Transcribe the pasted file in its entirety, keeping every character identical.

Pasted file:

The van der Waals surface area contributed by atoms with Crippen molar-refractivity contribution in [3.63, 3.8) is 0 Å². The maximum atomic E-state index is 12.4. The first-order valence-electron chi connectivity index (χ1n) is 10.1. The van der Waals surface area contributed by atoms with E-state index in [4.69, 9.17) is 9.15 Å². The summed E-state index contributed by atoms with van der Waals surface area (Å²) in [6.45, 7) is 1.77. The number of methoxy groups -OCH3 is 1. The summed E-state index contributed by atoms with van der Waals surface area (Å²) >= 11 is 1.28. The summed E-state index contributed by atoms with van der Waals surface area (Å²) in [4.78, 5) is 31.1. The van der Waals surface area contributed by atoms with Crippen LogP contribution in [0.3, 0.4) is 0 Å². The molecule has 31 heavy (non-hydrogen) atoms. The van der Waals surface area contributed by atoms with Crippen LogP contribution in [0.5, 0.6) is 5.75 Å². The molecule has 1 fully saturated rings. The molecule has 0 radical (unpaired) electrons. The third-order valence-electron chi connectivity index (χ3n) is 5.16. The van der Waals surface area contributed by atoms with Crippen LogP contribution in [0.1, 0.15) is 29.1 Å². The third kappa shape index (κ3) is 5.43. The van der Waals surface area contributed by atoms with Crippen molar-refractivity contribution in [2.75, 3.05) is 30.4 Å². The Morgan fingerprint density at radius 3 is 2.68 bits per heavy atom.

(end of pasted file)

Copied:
The van der Waals surface area contributed by atoms with Crippen molar-refractivity contribution in [3.63, 3.8) is 0 Å². The maximum atomic E-state index is 12.4. The first-order valence-electron chi connectivity index (χ1n) is 10.1. The van der Waals surface area contributed by atoms with E-state index in [4.69, 9.17) is 9.15 Å². The summed E-state index contributed by atoms with van der Waals surface area (Å²) in [6.45, 7) is 1.77. The number of methoxy groups -OCH3 is 1. The summed E-state index contributed by atoms with van der Waals surface area (Å²) >= 11 is 1.28. The summed E-state index contributed by atoms with van der Waals surface area (Å²) in [4.78, 5) is 31.1. The van der Waals surface area contributed by atoms with Crippen LogP contribution in [0.3, 0.4) is 0 Å². The molecule has 31 heavy (non-hydrogen) atoms. The van der Waals surface area contributed by atoms with Crippen LogP contribution in [0.5, 0.6) is 5.75 Å². The molecule has 1 fully saturated rings. The molecule has 0 radical (unpaired) electrons. The third-order valence-electron chi connectivity index (χ3n) is 5.16. The van der Waals surface area contributed by atoms with Crippen LogP contribution in [0.1, 0.15) is 29.1 Å². The third kappa shape index (κ3) is 5.43. The van der Waals surface area contributed by atoms with Crippen molar-refractivity contribution in [2.75, 3.05) is 30.4 Å². The Morgan fingerprint density at radius 3 is 2.68 bits per heavy atom.